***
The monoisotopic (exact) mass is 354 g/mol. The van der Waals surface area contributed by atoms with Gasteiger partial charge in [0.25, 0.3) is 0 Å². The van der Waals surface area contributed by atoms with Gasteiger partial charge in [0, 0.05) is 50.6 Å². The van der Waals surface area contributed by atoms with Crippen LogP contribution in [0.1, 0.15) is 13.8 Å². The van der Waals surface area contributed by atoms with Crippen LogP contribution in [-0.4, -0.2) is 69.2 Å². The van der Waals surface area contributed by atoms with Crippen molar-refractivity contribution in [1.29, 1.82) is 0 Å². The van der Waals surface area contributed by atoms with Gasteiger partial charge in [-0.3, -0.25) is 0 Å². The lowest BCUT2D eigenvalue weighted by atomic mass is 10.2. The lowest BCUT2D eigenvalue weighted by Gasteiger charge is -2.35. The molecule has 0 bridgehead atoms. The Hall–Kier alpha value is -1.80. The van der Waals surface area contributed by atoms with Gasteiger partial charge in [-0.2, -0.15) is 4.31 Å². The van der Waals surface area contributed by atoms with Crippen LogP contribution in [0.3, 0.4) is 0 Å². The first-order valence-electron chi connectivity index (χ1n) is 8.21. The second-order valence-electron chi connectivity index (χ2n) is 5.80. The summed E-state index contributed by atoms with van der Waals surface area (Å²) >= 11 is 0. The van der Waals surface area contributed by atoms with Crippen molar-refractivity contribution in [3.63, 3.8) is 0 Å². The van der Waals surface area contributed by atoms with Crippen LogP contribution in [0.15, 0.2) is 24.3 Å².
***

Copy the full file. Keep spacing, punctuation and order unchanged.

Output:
The monoisotopic (exact) mass is 354 g/mol. The van der Waals surface area contributed by atoms with Gasteiger partial charge in [0.25, 0.3) is 0 Å². The van der Waals surface area contributed by atoms with Gasteiger partial charge in [0, 0.05) is 50.6 Å². The van der Waals surface area contributed by atoms with Crippen LogP contribution in [0.1, 0.15) is 13.8 Å². The van der Waals surface area contributed by atoms with Crippen LogP contribution in [-0.4, -0.2) is 69.2 Å². The van der Waals surface area contributed by atoms with Crippen molar-refractivity contribution in [1.29, 1.82) is 0 Å². The van der Waals surface area contributed by atoms with Gasteiger partial charge in [-0.3, -0.25) is 0 Å². The lowest BCUT2D eigenvalue weighted by atomic mass is 10.2. The lowest BCUT2D eigenvalue weighted by Gasteiger charge is -2.35. The molecule has 0 bridgehead atoms. The Hall–Kier alpha value is -1.80. The van der Waals surface area contributed by atoms with Gasteiger partial charge in [-0.2, -0.15) is 4.31 Å². The van der Waals surface area contributed by atoms with Crippen LogP contribution in [0.3, 0.4) is 0 Å². The first-order valence-electron chi connectivity index (χ1n) is 8.21. The second-order valence-electron chi connectivity index (χ2n) is 5.80. The summed E-state index contributed by atoms with van der Waals surface area (Å²) >= 11 is 0. The van der Waals surface area contributed by atoms with Crippen molar-refractivity contribution in [3.63, 3.8) is 0 Å². The van der Waals surface area contributed by atoms with Crippen LogP contribution in [0.15, 0.2) is 24.3 Å².